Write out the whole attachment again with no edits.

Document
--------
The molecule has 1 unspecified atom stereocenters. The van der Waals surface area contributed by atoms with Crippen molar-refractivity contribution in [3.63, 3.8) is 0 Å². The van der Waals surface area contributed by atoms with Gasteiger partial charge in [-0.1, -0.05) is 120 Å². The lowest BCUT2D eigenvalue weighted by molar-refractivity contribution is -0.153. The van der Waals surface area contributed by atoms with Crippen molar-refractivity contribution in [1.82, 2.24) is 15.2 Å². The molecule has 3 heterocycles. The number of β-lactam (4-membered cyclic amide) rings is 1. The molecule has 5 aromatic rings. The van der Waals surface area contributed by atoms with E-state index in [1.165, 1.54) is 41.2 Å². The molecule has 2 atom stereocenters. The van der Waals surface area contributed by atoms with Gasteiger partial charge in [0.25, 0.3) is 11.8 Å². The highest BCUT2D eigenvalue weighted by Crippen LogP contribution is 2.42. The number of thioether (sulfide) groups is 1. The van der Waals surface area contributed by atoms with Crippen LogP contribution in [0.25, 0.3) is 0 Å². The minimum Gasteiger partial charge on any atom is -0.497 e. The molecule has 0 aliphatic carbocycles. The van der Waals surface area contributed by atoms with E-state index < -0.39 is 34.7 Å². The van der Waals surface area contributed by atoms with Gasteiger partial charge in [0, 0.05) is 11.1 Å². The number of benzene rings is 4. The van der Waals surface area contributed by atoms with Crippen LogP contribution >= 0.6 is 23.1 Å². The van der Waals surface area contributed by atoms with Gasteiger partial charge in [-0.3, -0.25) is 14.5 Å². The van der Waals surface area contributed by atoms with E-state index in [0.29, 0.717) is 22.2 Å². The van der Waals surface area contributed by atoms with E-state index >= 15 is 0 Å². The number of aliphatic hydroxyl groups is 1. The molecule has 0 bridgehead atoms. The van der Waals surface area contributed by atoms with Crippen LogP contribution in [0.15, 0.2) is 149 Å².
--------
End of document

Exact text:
The molecule has 1 unspecified atom stereocenters. The van der Waals surface area contributed by atoms with Crippen molar-refractivity contribution in [3.63, 3.8) is 0 Å². The van der Waals surface area contributed by atoms with Gasteiger partial charge in [-0.1, -0.05) is 120 Å². The lowest BCUT2D eigenvalue weighted by molar-refractivity contribution is -0.153. The van der Waals surface area contributed by atoms with Crippen molar-refractivity contribution in [1.82, 2.24) is 15.2 Å². The molecule has 3 heterocycles. The number of β-lactam (4-membered cyclic amide) rings is 1. The molecule has 5 aromatic rings. The van der Waals surface area contributed by atoms with E-state index in [1.165, 1.54) is 41.2 Å². The molecule has 2 atom stereocenters. The van der Waals surface area contributed by atoms with Gasteiger partial charge in [0.25, 0.3) is 11.8 Å². The highest BCUT2D eigenvalue weighted by Crippen LogP contribution is 2.42. The number of thioether (sulfide) groups is 1. The van der Waals surface area contributed by atoms with Crippen LogP contribution in [0.25, 0.3) is 0 Å². The minimum Gasteiger partial charge on any atom is -0.497 e. The molecule has 0 aliphatic carbocycles. The van der Waals surface area contributed by atoms with E-state index < -0.39 is 34.7 Å². The van der Waals surface area contributed by atoms with Gasteiger partial charge in [0, 0.05) is 11.1 Å². The number of benzene rings is 4. The van der Waals surface area contributed by atoms with Crippen LogP contribution >= 0.6 is 23.1 Å². The van der Waals surface area contributed by atoms with Gasteiger partial charge in [-0.3, -0.25) is 14.5 Å². The van der Waals surface area contributed by atoms with E-state index in [0.29, 0.717) is 22.2 Å². The van der Waals surface area contributed by atoms with E-state index >= 15 is 0 Å². The number of aliphatic hydroxyl groups is 1. The molecule has 0 bridgehead atoms. The van der Waals surface area contributed by atoms with Crippen LogP contribution in [0.15, 0.2) is 149 Å².